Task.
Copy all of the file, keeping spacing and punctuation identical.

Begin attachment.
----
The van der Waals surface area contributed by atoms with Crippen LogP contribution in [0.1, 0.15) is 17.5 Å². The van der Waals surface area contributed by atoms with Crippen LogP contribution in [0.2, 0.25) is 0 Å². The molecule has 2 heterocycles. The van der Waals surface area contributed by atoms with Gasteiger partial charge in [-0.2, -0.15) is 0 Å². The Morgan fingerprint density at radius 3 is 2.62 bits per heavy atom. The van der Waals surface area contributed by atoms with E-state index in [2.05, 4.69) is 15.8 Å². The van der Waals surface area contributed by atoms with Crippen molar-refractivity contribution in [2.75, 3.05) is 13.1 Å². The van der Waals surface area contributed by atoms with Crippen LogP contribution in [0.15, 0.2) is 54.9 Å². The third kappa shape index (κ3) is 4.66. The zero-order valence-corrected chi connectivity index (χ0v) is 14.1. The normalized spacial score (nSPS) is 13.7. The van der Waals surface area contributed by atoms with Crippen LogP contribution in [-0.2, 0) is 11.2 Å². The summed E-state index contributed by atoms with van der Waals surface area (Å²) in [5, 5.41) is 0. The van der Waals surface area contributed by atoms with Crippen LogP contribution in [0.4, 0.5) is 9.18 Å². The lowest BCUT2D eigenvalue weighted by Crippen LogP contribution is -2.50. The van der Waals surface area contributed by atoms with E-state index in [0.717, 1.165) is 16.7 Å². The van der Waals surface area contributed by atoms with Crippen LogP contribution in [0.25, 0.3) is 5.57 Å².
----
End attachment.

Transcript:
The van der Waals surface area contributed by atoms with Crippen LogP contribution in [0.1, 0.15) is 17.5 Å². The van der Waals surface area contributed by atoms with Crippen LogP contribution in [0.2, 0.25) is 0 Å². The molecule has 2 heterocycles. The van der Waals surface area contributed by atoms with Gasteiger partial charge in [-0.2, -0.15) is 0 Å². The Morgan fingerprint density at radius 3 is 2.62 bits per heavy atom. The van der Waals surface area contributed by atoms with E-state index in [2.05, 4.69) is 15.8 Å². The van der Waals surface area contributed by atoms with Crippen molar-refractivity contribution in [2.75, 3.05) is 13.1 Å². The van der Waals surface area contributed by atoms with Crippen LogP contribution in [0.15, 0.2) is 54.9 Å². The third kappa shape index (κ3) is 4.66. The zero-order valence-corrected chi connectivity index (χ0v) is 14.1. The normalized spacial score (nSPS) is 13.7. The van der Waals surface area contributed by atoms with Crippen LogP contribution in [-0.2, 0) is 11.2 Å². The summed E-state index contributed by atoms with van der Waals surface area (Å²) in [5, 5.41) is 0. The van der Waals surface area contributed by atoms with Crippen LogP contribution in [0.4, 0.5) is 9.18 Å². The lowest BCUT2D eigenvalue weighted by Crippen LogP contribution is -2.50. The van der Waals surface area contributed by atoms with E-state index in [0.717, 1.165) is 16.7 Å². The van der Waals surface area contributed by atoms with Crippen LogP contribution in [0.25, 0.3) is 5.57 Å².